And that’s it so far. So what I wanted to know was – is anyone offended by any of this? Am I being unfair to people in Kentucky or Tennessee? After all, I have no idea what those places are like so I have no real right to characterise them in any way.

More importantly, has anyone any suggestions as to elements I might have missed? All contributions gratefully received (and stolen).


  1. I was watching South Park last night and, as always, admiring their ability to offend and insult everybody! and get away with it. and be funny. :) Last night they were stereotyping Persian guys. Very funny. Golden posts and diamonds and rolex watches...stuff like that.
    So yes, I think you need some Arabs or Persians. Or you can use Azeris if you wish! :) You have my permission. :)

  2. ... hmm, I'm a Canadian...

    'Like Americans but nicer.'

    Yup, that's pretty much how the rest of the world sees us.

  3. Oh, yes... don't forget the 'eh'...

    Apparently, we say that a lot too.

  4. Well, that sho' nuff brightened my day [it's foggy and chill this am in not-quite-in-Londontown]. Nope, us northerners don't think of the suthin folk as Neader-whatevahs, it's just this first cousin thing they've got going down there.
    As to Canadian? Check this vid out:http://www.youtube.com/watch?v=mWQf13B8epw

  5. That's a really interesting conundrum to wrestle with. But I think you'd be okay using stereotypes as long as you make it clear that's what they are, for the purposes of the game.

    My only grumble - would people in Scandinavia necessarily have blond, sporty avatars, or is the whole point of avatars to be something you're not?

    Just a thought, to rattle the bars. :D

  6. Thanks, all, for the input.

    The temptation to include Azeris is strong, Scary, especially since I know so much more about them from your blog, but I’m deliberately confining it to some selected areas, mainly North America and the north/south European split. The main bit will focus on the UK. In the end, there are so many stereotypes that it would be in danger of just becoming a list.

    Welcome, Anon. I can’t remember where I got the ‘like Americans, but nicer’ but I hadn’t heard of the ‘eh’ before. I wonder how widespread that perception is. I did wonder about dropping in some ‘Vive le Quebec libre’ element but that might be a bit precious.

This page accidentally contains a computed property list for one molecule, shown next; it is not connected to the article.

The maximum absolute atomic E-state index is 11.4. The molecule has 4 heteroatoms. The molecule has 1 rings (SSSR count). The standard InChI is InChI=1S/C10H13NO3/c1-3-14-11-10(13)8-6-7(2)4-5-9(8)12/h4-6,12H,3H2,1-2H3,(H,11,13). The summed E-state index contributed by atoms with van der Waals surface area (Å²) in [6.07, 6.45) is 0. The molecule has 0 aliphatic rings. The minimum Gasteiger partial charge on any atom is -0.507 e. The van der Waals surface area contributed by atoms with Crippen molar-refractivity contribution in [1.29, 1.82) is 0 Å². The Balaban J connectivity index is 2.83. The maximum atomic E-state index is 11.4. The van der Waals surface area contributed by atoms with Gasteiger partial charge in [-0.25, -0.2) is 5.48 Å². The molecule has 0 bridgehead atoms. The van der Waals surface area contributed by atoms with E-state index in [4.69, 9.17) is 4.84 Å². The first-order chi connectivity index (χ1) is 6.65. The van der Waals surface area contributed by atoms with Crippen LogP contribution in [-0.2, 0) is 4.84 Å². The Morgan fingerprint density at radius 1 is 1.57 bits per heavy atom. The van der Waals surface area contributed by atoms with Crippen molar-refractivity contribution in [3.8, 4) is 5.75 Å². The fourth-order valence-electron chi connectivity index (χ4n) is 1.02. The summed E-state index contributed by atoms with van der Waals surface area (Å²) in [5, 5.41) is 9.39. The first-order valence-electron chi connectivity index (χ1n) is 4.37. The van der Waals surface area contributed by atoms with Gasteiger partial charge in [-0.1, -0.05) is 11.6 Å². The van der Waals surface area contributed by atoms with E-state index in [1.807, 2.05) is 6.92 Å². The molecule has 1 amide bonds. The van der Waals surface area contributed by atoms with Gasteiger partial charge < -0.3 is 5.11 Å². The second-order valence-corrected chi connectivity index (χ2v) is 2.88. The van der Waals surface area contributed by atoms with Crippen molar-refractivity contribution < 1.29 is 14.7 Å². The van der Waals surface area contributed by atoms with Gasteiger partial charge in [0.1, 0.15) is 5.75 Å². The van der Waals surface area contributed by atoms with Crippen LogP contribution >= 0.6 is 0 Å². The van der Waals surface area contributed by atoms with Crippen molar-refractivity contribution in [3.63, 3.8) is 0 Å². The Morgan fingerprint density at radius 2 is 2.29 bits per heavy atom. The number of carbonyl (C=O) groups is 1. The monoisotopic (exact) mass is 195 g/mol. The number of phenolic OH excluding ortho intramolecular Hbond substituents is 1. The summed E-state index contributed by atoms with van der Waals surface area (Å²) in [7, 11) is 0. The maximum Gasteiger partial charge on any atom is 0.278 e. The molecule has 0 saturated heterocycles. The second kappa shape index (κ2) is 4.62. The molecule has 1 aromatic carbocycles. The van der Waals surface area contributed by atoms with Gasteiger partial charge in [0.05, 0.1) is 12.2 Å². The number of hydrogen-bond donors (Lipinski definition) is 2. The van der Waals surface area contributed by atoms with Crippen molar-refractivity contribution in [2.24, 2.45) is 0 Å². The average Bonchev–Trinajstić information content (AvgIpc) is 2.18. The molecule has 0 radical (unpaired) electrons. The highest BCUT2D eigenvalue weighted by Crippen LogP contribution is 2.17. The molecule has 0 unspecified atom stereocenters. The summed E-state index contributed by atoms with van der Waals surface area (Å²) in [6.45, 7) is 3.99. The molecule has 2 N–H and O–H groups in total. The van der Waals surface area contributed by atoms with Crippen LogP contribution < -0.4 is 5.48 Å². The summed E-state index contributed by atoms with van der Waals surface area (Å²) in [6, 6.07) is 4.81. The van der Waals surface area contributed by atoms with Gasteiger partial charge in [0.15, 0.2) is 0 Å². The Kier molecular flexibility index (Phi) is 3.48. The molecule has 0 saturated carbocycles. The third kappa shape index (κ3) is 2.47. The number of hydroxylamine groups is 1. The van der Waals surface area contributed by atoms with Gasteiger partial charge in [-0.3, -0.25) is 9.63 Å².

DL, the UK certainly saw you coming – tube strike, crap weather – never mind, you’ll be in Scotland soon, then you’ll really find out about weather. I like the first cousin idea much better than mine so thank you, I’ll steal it. (I did warn you.) By the way, the video stuck after about 20 seconds. I’ll keep trying it.

    Fiona, good point about the avatars, and you’re right, people choose the most astonishing ones which can’t possibly resemble them (or vice versa). That’s one of the themes I play with in the stories themselves, but this is just to stress the parallels between this particular virtuality and reality.

  7. Sounds like you've nailed it so well this could be a travel log, ;)

  8. You'll have to try much harder if you want to insult Aussies.

    Fun stereotypes!

    Ayer's Rock is a trifle too large to be enveloped in BBQ smoke, but I guess it's a virtual world so anything goes. The politically correct name btw is Uluru, which personally I never use because I loathe political correctness.

    We wrestle crocodiles. Alligators are for wimpy Americans.

  9. Marley, the problem with it being a travelogue is that tourists eager to see the 'typical' natives I'm identifying wouldn't find any. Better just to stay at home and buy the book.